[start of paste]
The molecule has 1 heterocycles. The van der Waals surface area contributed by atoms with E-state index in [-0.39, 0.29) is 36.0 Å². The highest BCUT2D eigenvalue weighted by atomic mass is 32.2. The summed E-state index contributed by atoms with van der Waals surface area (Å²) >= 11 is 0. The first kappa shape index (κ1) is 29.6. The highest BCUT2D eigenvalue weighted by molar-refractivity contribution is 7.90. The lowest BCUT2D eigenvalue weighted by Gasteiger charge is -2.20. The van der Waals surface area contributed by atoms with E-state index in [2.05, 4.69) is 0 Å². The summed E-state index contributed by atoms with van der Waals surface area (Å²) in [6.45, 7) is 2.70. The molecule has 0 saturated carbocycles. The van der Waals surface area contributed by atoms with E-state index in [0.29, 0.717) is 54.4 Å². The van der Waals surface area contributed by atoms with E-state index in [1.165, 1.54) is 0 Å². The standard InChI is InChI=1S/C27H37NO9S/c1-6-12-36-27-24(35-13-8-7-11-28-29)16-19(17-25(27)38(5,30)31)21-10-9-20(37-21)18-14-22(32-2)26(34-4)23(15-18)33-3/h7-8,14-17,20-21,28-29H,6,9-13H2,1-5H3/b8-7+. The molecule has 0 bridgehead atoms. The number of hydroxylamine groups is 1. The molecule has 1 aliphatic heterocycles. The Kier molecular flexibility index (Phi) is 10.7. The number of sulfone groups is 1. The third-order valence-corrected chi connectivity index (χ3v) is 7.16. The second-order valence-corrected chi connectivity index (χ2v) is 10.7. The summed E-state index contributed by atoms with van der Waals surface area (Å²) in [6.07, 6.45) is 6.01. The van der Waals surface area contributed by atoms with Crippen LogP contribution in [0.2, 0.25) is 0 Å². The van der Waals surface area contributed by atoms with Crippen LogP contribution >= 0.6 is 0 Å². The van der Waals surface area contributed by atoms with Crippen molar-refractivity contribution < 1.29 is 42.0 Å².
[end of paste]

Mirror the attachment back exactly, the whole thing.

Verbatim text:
The molecule has 1 heterocycles. The van der Waals surface area contributed by atoms with E-state index in [-0.39, 0.29) is 36.0 Å². The highest BCUT2D eigenvalue weighted by atomic mass is 32.2. The summed E-state index contributed by atoms with van der Waals surface area (Å²) >= 11 is 0. The first kappa shape index (κ1) is 29.6. The highest BCUT2D eigenvalue weighted by molar-refractivity contribution is 7.90. The lowest BCUT2D eigenvalue weighted by Gasteiger charge is -2.20. The van der Waals surface area contributed by atoms with E-state index in [2.05, 4.69) is 0 Å². The summed E-state index contributed by atoms with van der Waals surface area (Å²) in [6.45, 7) is 2.70. The molecule has 0 saturated carbocycles. The van der Waals surface area contributed by atoms with E-state index in [0.29, 0.717) is 54.4 Å². The van der Waals surface area contributed by atoms with E-state index in [1.165, 1.54) is 0 Å². The standard InChI is InChI=1S/C27H37NO9S/c1-6-12-36-27-24(35-13-8-7-11-28-29)16-19(17-25(27)38(5,30)31)21-10-9-20(37-21)18-14-22(32-2)26(34-4)23(15-18)33-3/h7-8,14-17,20-21,28-29H,6,9-13H2,1-5H3/b8-7+. The molecule has 0 bridgehead atoms. The number of hydroxylamine groups is 1. The molecule has 1 aliphatic heterocycles. The Kier molecular flexibility index (Phi) is 10.7. The number of sulfone groups is 1. The third-order valence-corrected chi connectivity index (χ3v) is 7.16. The second-order valence-corrected chi connectivity index (χ2v) is 10.7. The summed E-state index contributed by atoms with van der Waals surface area (Å²) in [6.07, 6.45) is 6.01. The van der Waals surface area contributed by atoms with Crippen LogP contribution in [0.2, 0.25) is 0 Å². The van der Waals surface area contributed by atoms with Crippen LogP contribution >= 0.6 is 0 Å². The van der Waals surface area contributed by atoms with Crippen molar-refractivity contribution < 1.29 is 42.0 Å².